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Student workers at Brown Center for Students of Color announce plans to unionize

73% of student-employees have voted in favor of Third World Labor Organization, organizers say

A 73% supermajority of BCSC student workers voted in favor of forming TWLO — approximately 36 of the 50 employees at BCSC — organizers said at the rally.
A 73% supermajority of BCSC student workers voted in favor of forming TWLO — approximately 36 of the 50 employees at BCSC — organizers said at the rally.

Student workers at the Brown Center for Students of Color announced plans to unionize as the Third World Labor Organization Wednesday afternoon.

Organizers delivered a letter requesting voluntary recognition to the office of President Christina Paxson P’19 P’MD’20 during a Labor for Palestine rally hosted by the Graduate Labor Organization. 

A 73% supermajority of the BCSC’s roughly 50 student workers voted in favor of forming TWLO, organizers said at the rally. 

“With a group of students in roles at the Brown Center for Students of Color having notified the University of plans to seek unionization, we will review their request, determine the best next steps and respond directly to the student organizers,” University Spokesperson Brian Clark wrote in an email to The Herald.  


The BCSC “serves as a gathering place for communities of color,” according to the Center’s website. It employs five professional staff and runs Brown’s Third World Transition Program, minority peer counseling program and hosts regular programming. The BCSC did not respond to requests for comment at press time.

In a post shared by the group on Instagram explaining their motivations for forming the union, they expressed intentions to “protect the Center from censorship,” protect freedom of expression, “ensure Brown values the work of students of color” and “uphold the political legacy of the Third World Center.”

“We want to make sure that in our jobs, we have security and safety in voicing our political opinions, but also are paid adequately and have a say in our working conditions,” said TWLO organizer Jo Ouyang ’26, a BCSC minority peer counselor, in an interview with The Herald.

Student employees fill a range of roles at the BCSC, working as Minority Peer Counselors and Coordinators, Heritage Series Programmers, Student Initiative Coordinators, Media Specialists and Front Desk Assistants, according to the letter.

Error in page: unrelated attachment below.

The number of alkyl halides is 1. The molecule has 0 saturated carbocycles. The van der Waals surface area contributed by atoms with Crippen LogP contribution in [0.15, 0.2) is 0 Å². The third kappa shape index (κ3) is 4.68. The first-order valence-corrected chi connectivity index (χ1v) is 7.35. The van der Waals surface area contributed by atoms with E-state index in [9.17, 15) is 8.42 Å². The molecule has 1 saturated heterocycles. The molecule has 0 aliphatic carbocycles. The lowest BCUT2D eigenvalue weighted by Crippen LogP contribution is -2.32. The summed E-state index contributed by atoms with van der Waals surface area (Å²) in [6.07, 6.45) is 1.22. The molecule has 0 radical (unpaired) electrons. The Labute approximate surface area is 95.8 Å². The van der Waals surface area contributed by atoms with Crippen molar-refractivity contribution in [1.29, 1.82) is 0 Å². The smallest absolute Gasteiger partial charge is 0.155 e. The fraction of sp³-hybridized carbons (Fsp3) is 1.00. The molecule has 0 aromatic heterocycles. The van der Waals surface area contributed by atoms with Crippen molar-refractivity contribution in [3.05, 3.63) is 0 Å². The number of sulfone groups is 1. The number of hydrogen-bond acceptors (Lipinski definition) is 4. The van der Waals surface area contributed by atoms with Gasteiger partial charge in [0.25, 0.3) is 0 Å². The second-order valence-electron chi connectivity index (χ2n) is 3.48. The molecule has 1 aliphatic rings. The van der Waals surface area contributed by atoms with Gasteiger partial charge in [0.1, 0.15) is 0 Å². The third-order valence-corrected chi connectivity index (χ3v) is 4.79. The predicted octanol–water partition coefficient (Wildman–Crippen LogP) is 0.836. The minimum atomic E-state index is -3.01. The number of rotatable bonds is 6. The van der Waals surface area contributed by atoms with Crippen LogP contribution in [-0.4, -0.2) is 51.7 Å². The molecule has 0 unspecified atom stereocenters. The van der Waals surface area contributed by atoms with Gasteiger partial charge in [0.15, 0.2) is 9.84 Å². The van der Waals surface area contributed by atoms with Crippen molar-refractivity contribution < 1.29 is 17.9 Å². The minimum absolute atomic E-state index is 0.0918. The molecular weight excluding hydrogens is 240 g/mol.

If recognized by the University, TWLO will become the fifth student labor organization to form on campus since 2018, joining the Teaching Assistant Labor Organization, Graduate Labor Organization, Labor Organization of Community Coordinators and the Brown University Postdoc Labor Organization.

If TWLO fails to secure voluntary recognition from the University, organizers wrote that they will ask the National Labor Relations Board to facilitate an election. TWLO must win votes from a majority of BCSC student workers to require recognition, according to NLRB rules. But organizers argue that an election would cause unnecessary delays to “a process that could instead be a productive relationship between BCSC student-employees and the University,” according to the letter. 

At the rally, student organizers cited the “depoliticization” of the BCSC and alleged censorship of student workers’ programming as reasons for forming TWLO.

TWLO student organizers also invoked the history of the Center’s founding as a response to student protests at the rally, citing it as a roadmap for the labor organization’s path forward. The BCSC opened as the Third World Center in the ’70s after a series of protests in which students called for an increase in the proportion of incoming Black students and an increase in financial aid for students of color, according to the Center’s website. Organizers characterized the Center as a hotbed for student activism since then. 

In 2014, the Center’s strategic planning committee recommended that the Center adopt a new mission statement and change its name from the Third World to the Brown Center for Students of Color.

“We’ve been noticing the Center for Students of Color hasn’t been as vocal in supporting students and students’ activism,” Ouyang said. According to the Center’s website, “The BCSC makes concerted efforts to engage the Center's legacy of activism.” 


At the rally, organizers also said that they feel “exploited” and demanded fair compensation for the Center’s student employees. 

“Brown uses the BCSC to project its Diversity, Equity and Inclusion claims, but it doesn’t support its student works enough to pay them adequately and fairly,” Ouyang told The Herald. 

In addition to improving working conditions and wages for BCSC employees, Gabi Venegas-Ramirez ’26 said that TWLO aims to secure a “legal safety net” that protects students and the Center’s professional staff from retaliation relating to their political advocacy.

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Owen Dahlkamp

Owen Dahlkamp is a Section Editor overseeing coverage for University News and Science & Research. Hailing from San Diego, CA, he is concentrating in political science and cognitive neuroscience with an interest in data analytics. In his free time, you can find him making spreadsheets at Dave’s Coffee.

Ethan Schenker

Ethan Schenker is a Senior Staff Writer covering staff and student labor. He is from Bethesda, MD, and plans to study International and Public Affairs and Economics. In his free time, he enjoys playing piano and clicking on New York Times notifications.

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